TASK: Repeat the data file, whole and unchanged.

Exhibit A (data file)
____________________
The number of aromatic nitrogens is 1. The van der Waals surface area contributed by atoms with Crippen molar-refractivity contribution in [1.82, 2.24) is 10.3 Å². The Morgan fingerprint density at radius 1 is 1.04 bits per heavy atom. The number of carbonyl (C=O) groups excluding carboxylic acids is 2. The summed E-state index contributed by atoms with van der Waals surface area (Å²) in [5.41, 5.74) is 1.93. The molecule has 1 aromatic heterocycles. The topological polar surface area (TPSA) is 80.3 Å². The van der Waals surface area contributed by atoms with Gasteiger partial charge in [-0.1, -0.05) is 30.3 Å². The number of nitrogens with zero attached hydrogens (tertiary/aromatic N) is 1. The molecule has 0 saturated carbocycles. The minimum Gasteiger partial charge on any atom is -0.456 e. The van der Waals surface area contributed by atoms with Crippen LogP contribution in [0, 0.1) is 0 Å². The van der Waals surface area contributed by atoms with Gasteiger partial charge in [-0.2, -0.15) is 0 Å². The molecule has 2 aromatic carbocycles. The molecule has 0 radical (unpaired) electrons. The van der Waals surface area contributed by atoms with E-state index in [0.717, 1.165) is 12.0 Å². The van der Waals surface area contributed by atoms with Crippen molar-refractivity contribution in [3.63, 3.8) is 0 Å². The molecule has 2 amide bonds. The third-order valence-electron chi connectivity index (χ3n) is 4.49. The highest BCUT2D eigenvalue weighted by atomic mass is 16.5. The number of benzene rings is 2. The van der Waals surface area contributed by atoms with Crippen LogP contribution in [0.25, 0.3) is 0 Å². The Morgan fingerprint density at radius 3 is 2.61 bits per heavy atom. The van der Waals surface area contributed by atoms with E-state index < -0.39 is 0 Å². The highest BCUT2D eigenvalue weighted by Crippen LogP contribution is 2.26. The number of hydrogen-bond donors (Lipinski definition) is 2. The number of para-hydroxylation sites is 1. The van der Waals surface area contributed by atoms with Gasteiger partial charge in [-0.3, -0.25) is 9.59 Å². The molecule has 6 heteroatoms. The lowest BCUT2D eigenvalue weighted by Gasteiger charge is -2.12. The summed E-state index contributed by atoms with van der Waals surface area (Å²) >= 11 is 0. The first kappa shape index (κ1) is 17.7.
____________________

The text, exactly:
The number of aromatic nitrogens is 1. The van der Waals surface area contributed by atoms with Crippen molar-refractivity contribution in [1.82, 2.24) is 10.3 Å². The Morgan fingerprint density at radius 1 is 1.04 bits per heavy atom. The number of carbonyl (C=O) groups excluding carboxylic acids is 2. The summed E-state index contributed by atoms with van der Waals surface area (Å²) in [5.41, 5.74) is 1.93. The molecule has 1 aromatic heterocycles. The topological polar surface area (TPSA) is 80.3 Å². The van der Waals surface area contributed by atoms with Gasteiger partial charge in [-0.1, -0.05) is 30.3 Å². The number of nitrogens with zero attached hydrogens (tertiary/aromatic N) is 1. The molecule has 0 saturated carbocycles. The minimum Gasteiger partial charge on any atom is -0.456 e. The van der Waals surface area contributed by atoms with Crippen LogP contribution in [0, 0.1) is 0 Å². The van der Waals surface area contributed by atoms with Gasteiger partial charge in [-0.2, -0.15) is 0 Å². The molecule has 2 aromatic carbocycles. The molecule has 0 radical (unpaired) electrons. The van der Waals surface area contributed by atoms with E-state index in [0.717, 1.165) is 12.0 Å². The van der Waals surface area contributed by atoms with Crippen molar-refractivity contribution in [3.63, 3.8) is 0 Å². The molecule has 2 amide bonds. The third-order valence-electron chi connectivity index (χ3n) is 4.49. The highest BCUT2D eigenvalue weighted by atomic mass is 16.5. The number of benzene rings is 2. The van der Waals surface area contributed by atoms with Crippen LogP contribution in [0.25, 0.3) is 0 Å². The Morgan fingerprint density at radius 3 is 2.61 bits per heavy atom. The van der Waals surface area contributed by atoms with E-state index < -0.39 is 0 Å². The highest BCUT2D eigenvalue weighted by Crippen LogP contribution is 2.26. The number of hydrogen-bond donors (Lipinski definition) is 2. The number of para-hydroxylation sites is 1. The van der Waals surface area contributed by atoms with Gasteiger partial charge in [-0.3, -0.25) is 9.59 Å². The molecule has 6 heteroatoms. The lowest BCUT2D eigenvalue weighted by Gasteiger charge is -2.12. The summed E-state index contributed by atoms with van der Waals surface area (Å²) >= 11 is 0. The first kappa shape index (κ1) is 17.7.